Significantly, this has consequences for medical ultra-sound imaging and therapy. Until now, most ultra-sound diagnostics were based on traditional piezo ceramic ultra-sound transducers. These are labour-intensive to fabricate and therefore expensive, limiting the use of ultra-sound diagnostic to professional users. Now, this situation is set to change dramatically during the next decade because exactly the same development in electronic cameras is at the moment taking place in medical ultra-sound diagnostics. After 60 years, during which it has proven its immense clinical value, ultra-sound is now ready to enter the consumer marketspace, thanks to projects such as ULIMPIA.
Open platform with continuous monitoring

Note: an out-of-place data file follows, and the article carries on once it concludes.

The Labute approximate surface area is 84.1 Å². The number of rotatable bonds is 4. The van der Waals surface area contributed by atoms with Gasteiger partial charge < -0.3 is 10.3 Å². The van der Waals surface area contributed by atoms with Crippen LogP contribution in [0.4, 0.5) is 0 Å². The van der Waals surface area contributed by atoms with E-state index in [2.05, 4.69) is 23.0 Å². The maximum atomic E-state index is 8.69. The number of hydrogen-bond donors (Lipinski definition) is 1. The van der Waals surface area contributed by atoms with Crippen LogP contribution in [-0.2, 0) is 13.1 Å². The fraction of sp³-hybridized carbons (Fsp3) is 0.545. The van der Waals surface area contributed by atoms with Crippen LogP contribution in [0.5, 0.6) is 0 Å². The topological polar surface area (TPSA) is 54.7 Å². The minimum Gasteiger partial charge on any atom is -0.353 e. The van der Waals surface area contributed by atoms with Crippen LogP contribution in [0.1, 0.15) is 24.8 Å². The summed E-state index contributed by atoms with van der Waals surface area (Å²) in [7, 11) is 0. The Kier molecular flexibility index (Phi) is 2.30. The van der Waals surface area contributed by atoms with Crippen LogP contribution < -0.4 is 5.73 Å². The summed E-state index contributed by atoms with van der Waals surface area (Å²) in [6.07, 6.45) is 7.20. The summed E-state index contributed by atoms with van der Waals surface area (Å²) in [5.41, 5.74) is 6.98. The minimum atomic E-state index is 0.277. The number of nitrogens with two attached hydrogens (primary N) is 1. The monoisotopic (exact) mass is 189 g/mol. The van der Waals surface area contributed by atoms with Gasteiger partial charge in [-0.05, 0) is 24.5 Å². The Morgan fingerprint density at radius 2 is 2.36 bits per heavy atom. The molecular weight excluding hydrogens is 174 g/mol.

ULIMPIA will combine state-of-the-art MEMS (micro-electro-mechanical systems) ultra-sound technology with innovations in conformably patches to create an open platform for diagnostic ultra-sound patches. These body patches will enable the continuous monitoring of bodily functions on the surface of the skin, but also deep inside the body. ULIMPIA will also demonstrate such applications as blood-pressure measurement; bladder monitoring; blood-vessel inspection of diabetes patients; early breast-cancer detection; needle guidance; and wound monitoring. The resulting platform will be accessible to multiple users, enabling them to concentrate on application development, rather than on the development of technological point-solutions. A large European consortium consisting of 28 partners from seven countries will develop the necessary technological building blocks, which include: a programmable universal ultra-sound engine, conformable patch technologies and functional adhesive and bio-compatible materials.